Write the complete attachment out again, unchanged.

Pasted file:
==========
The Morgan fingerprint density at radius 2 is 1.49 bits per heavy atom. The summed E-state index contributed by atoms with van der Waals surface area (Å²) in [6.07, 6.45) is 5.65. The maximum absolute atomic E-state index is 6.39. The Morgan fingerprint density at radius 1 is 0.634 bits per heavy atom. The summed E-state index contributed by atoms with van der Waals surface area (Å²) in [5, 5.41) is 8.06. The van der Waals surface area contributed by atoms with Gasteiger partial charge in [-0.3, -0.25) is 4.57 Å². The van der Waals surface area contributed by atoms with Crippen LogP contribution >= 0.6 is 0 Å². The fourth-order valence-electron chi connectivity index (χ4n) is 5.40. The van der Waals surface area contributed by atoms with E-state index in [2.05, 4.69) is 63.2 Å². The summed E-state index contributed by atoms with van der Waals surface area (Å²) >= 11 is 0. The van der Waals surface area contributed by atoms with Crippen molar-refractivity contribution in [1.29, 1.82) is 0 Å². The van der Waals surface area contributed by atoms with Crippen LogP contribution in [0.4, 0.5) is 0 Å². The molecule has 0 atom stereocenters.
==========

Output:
The Morgan fingerprint density at radius 2 is 1.49 bits per heavy atom. The summed E-state index contributed by atoms with van der Waals surface area (Å²) in [6.07, 6.45) is 5.65. The maximum absolute atomic E-state index is 6.39. The Morgan fingerprint density at radius 1 is 0.634 bits per heavy atom. The summed E-state index contributed by atoms with van der Waals surface area (Å²) in [5, 5.41) is 8.06. The van der Waals surface area contributed by atoms with Gasteiger partial charge in [-0.3, -0.25) is 4.57 Å². The van der Waals surface area contributed by atoms with Crippen LogP contribution >= 0.6 is 0 Å². The fourth-order valence-electron chi connectivity index (χ4n) is 5.40. The van der Waals surface area contributed by atoms with E-state index in [2.05, 4.69) is 63.2 Å². The summed E-state index contributed by atoms with van der Waals surface area (Å²) >= 11 is 0. The van der Waals surface area contributed by atoms with Crippen molar-refractivity contribution in [1.29, 1.82) is 0 Å². The van der Waals surface area contributed by atoms with Crippen LogP contribution in [0.4, 0.5) is 0 Å². The molecule has 0 atom stereocenters.